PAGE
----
Free advice may be worth more than the price, at least if you know where to look. A new study has found that the user-generated content on the social media site Seeking Alpha can be strongly predictive of future stock returns and earnings surprises, The Wall Street Journal Venture Capital Dispatch blog reported on Tuesday.
The study, "Wisdom of crowds: The value of stock opinions transmitted through social media," analyzed more than 97,000 articles on individual stocks. Comments posted on the first two days of publication also were analyzed.
Rather than look for positive words, the researchers combed the content for negative words, which apparently appear less ambiguous than the positives. For example, the study cites the phrase "not perfect."
They observed that a number of negative words in the original post and subsequent comments were negatively predictive of stock returns over several time frames: three months, six months, one year and three years.
What does this mean for investors?
The investing field is sharply tilted against the individual investor, but the little guy may be able to find some advantages on Seeking Alpha and perhaps similar social media sites. The study was not underwritten or paid for in any way by the Seeking Alpha website, by the way.
"For individual investors, (Seeking Alpha) is a very useful source for forming their investment strategies, particularly their alpha strategies," says Yu Jeffrey Hu, associate professor at Georgia Institute of Technology's Scheller College of Business and co-author of the paper.
"However, individual investors also need to be careful. They should consider the track record of the (Seeking Alpha) authors as well as the comments posted in response to articles (on the site), which contains useful information, as our study has shown," he says.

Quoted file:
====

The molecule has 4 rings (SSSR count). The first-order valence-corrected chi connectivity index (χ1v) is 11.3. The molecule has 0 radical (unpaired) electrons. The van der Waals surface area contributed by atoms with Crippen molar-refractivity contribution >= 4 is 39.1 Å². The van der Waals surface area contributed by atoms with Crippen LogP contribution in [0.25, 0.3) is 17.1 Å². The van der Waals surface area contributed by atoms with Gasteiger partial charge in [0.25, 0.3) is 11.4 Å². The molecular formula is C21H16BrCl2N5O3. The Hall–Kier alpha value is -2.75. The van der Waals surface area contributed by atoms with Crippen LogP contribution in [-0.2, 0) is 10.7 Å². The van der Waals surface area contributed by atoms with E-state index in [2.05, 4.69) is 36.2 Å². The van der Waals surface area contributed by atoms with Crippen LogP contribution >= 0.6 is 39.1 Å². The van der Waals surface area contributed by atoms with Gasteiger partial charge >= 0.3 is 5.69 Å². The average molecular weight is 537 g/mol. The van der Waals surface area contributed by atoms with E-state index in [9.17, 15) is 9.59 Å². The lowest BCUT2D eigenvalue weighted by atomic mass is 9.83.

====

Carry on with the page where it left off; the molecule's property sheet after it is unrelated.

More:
Follow the crowd
The cream tends to rise to the top in terms of authors. Readers vote by following consistent and credible authors. But the comments on less credible stories provide value as well, the researchers found.
When commenters expressed dissent with less consistent or credible Seeking Alpha authors, the comments proved to have some forecasting value. In general, the tone of the comments was the most predictive.
"One way you can think about our finding is ... assume there are two articles with an overall positive tone, but the first article receives positive comments and the second article receives negative comments. The former, generally, outperforms the latter," says Byoung-Hyoun Hwang, assistant professor of finance at Purdue University, Krannert School of Management and a co-author of the study.
Sometimes following the herd, or a herd anyway, can pay off. Do you get investing tips or ideas from social media?
Social media isn't all about free investing tips. Read about the dark side in 3 financial dangers of social media.
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Senior investing reporter Sheyna Steiner is a co-author of "Future Millionaires' Guidebook," an e-book written by Bankrate editors and reporters. It's available at all the major e-book retailers.